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Do Japanese like to shake hands?

Introduction

Handshaking is a common gesture in many cultures around the world. However, customs and traditions can vary from one country to another. In Japan, cultural norms and etiquette are highly valued, and it is important to understand the appropriate customs when visiting or doing business in Japan. This article will explore whether or not Japanese people like to shake hands, and if not, what alternatives they use.

The history of handshaking in Japan

The tradition of handshaking is not native to Japan. It was introduced in the 19th century by Westerners who came to Japan for trade and other purposes. At first, the Japanese saw the act of shaking hands as a foreign custom and did not embrace it.

Japanese Snack Box

Japanese greetings

In Japan, people greet each other with a bow, which is a sign of respect and humility. The depth and duration of the bow depend on the social status of the person being greeted. Handshaking is generally reserved for more formal occasions such as business meetings with foreigners.

The importance of harmony

Japanese culture values harmony and avoiding conflict. The act of shaking hands can be seen as too direct and confrontational, which goes against the Japanese philosophy of maintaining peaceful relationships.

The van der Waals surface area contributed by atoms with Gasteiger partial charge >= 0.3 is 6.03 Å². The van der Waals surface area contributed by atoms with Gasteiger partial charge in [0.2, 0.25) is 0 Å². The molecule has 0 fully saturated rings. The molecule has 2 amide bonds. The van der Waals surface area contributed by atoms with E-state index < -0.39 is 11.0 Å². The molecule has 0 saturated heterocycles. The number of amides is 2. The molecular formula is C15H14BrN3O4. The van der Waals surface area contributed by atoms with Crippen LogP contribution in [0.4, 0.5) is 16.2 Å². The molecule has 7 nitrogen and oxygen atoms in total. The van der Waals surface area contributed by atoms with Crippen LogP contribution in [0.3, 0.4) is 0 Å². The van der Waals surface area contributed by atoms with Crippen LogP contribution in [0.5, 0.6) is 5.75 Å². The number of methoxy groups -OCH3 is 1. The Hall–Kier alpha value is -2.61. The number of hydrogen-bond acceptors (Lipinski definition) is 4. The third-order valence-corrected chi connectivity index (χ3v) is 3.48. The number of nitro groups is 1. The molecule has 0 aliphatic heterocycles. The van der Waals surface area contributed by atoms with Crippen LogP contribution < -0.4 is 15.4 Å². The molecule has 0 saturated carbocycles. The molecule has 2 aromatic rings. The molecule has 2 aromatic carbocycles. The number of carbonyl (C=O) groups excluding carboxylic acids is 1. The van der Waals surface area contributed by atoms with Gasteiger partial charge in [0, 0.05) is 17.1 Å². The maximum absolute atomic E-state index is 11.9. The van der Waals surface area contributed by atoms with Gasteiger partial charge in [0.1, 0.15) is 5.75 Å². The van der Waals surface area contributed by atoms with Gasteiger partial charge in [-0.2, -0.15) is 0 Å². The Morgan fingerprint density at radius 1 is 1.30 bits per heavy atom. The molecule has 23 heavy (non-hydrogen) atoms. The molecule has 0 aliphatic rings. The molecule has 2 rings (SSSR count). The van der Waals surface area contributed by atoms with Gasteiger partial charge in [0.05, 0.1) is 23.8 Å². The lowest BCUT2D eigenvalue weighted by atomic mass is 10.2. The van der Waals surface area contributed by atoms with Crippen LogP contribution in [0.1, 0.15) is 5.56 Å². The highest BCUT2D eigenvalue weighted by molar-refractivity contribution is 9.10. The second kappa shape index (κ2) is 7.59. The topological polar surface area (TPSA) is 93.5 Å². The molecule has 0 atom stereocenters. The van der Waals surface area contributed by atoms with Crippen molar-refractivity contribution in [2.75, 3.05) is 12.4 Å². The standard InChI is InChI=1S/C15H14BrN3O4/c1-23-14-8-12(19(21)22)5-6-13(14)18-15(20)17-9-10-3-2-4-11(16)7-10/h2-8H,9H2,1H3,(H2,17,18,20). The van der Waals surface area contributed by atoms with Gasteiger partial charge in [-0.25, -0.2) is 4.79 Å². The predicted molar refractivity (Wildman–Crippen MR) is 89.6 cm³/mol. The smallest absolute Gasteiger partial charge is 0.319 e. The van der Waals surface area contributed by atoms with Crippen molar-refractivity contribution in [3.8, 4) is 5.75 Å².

Cultural differences in physical contact

In Japan, physical contact between strangers or acquaintances is generally avoided. Japanese people are not used to hugging or kissing as a form of greeting or farewell. Therefore, shaking hands can be seen as too intimate and uncomfortable.

The role of gender

In Japan, gender is an important aspect of social interaction. Men often greet each other with a bow or a nod while women may use a slight nod or small wave. Handshaking between men and women can be seen as inappropriate or uncomfortable.

Alternatives to handshaking

While handshaking is not common in Japan, there are other ways to show respect and greet others. Bowing is the most common form of greeting in Japan. There are different types of bows depending on the situation and level of respect being shown.

Bowing etiquette

When bowing, it’s important to keep your back straight and your eyes down. The depth and duration of the bow depend on the social status of the person being greeted. If you are unsure how to bow correctly, observe others or ask for guidance from a Japanese colleague or friend.

The meaning behind the bow